White-Collar Crime's New Milestone

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By Brooke A. Masters and Carrie Johnson
Washington Post Staff Writers
Friday, May 26, 2006

If there was one case the government had to make to define this as the era of corporate accountability, it was Enron.

But the Enron Corp. tale was complicated, with labyrinthine partnerships and intricate accounting entries, and no documents directly tying the guys at the top to the decisions carried out by others. It was a tough case to be a must win.

When the jury returned its verdicts -- guilty on 25 of a combined 34 counts -- it was a clear win. Jurors refused to let slide the two former chief executives who had become synonymous with corporate corruption, and who tried to blame underlings, advisers, institutional investors and the media for the Houston energy company's spectacular 2001 collapse.

"The jury says, you're the boss," said white-collar defense attorney Charles A. Stillman.

The convictions of Enron founder Kenneth L. Lay and former chief executive Jeffrey K. Skilling cap the Justice Department's five-year battle to hold top executives responsible for a flood of accounting fraud and corporate failures that undermined investor confidence, put tens of thousands of people out of work and hit the savings of millions of ordinary people.

Enron's 2001 bankruptcy exposed failures across the system of corporate governance, from audit companies that lacked true independence and board members who failed to ask skeptical questions to lawyers and bankers who blessed questionable deals in exchange for whopping fees. It also resulted in major changes to the regulatory system, including a federal law that requires top corporate executives to attest to the accuracy of financial statements.

When Enron was followed by a wave of scandals at companies such as WorldCom Inc., Tyco International Ltd. and Adelphia Communications Corp., it was not clear whether prosecutors and the Securities and Exchange Commission would be able to cope with the complexity and sheer numbers of the cases. But government lawyers slowly built their evidence and, after initial setbacks, learned to streamline their cases for juries. They won convictions of WorldCom chief executive Bernard J. Ebbers, Adelphia Chairman John J. Rigas, domesticity entrepreneur Martha Stewart and the top executives of Tyco.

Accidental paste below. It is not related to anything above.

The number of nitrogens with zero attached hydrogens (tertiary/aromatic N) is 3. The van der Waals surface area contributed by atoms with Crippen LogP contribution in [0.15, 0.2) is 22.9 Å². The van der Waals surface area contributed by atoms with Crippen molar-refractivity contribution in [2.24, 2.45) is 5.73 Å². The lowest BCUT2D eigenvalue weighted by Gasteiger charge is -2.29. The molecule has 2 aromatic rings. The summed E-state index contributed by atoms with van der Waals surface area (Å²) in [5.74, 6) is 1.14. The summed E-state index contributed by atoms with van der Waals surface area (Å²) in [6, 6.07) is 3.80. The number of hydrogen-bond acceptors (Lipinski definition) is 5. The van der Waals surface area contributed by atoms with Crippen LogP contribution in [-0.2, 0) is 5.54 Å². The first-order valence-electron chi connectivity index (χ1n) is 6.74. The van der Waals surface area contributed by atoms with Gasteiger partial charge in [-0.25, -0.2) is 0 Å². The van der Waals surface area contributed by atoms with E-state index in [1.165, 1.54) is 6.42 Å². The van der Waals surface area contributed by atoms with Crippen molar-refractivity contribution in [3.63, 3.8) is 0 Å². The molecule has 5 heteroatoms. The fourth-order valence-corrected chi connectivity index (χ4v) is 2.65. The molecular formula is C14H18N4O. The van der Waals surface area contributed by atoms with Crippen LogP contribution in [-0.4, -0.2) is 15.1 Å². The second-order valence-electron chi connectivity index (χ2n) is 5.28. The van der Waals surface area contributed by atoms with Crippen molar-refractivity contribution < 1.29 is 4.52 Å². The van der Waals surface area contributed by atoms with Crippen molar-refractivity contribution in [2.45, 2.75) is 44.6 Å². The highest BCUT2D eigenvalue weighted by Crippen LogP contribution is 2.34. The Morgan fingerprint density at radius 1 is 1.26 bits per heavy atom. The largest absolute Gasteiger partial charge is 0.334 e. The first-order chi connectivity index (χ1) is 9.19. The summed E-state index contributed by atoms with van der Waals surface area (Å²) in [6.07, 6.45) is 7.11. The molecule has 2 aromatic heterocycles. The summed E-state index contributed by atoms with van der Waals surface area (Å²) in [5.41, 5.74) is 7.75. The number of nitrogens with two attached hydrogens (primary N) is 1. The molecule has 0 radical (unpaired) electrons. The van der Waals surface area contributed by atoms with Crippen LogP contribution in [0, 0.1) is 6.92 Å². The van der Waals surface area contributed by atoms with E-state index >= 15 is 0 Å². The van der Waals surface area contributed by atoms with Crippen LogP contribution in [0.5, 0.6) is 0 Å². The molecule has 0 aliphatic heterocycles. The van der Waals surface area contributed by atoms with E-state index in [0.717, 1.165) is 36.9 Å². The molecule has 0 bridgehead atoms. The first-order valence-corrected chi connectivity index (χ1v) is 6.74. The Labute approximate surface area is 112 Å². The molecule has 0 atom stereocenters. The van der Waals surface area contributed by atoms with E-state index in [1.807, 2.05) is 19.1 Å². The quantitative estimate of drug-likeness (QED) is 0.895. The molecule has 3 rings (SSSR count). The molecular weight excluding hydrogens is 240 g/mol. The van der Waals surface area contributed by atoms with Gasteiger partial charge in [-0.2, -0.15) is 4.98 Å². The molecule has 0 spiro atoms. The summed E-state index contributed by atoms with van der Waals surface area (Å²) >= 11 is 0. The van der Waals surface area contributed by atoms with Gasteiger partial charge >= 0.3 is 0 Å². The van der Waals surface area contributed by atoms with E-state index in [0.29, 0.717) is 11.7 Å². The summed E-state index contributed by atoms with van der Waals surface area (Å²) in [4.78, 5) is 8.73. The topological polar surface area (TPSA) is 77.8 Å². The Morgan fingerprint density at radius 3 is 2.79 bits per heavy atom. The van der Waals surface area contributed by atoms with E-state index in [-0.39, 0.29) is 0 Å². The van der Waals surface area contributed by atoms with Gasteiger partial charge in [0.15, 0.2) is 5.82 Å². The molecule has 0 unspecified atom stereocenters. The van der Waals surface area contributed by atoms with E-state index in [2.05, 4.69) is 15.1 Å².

But none of them equaled the importance of Enron, where it all started and which involved the most complicated financial and legal schemes.

"The ordinary investor uses the word Enron to scare their kids," said University of Texas law professor Henry T.C. Hu. "These convictions are the end of a particularly important morality play. Everyone always thought that the Enron-Skilling-Lay trial would be harder for prosecutors . . . and yet the prosecutors won. That really helps in terms of deterrence."

Although the Enron convictions serve as a high-water mark for the government's efforts to crack down on high-level corporate lawbreaking, legal analysts cautioned that the case does not mark the end of white-collar crime. "Where there's money, there's going to be crime," said former U.S. Attorney David N. Kelley. "You never know what's going to surface."

For corporate executives still under scrutiny, the verdicts yesterday underscored the peril of defendants taking the witness stand in white-collar fraud cases.

As in many of the recent top corporate trials, prosecutors had few documents linking Skilling and Lay to the accounting maneuvers that hid billions of dollars in losses from investors. The case therefore came down to weighing the two men's credibility against that of the other Enron executives, who swore Lay and Skilling were involved.


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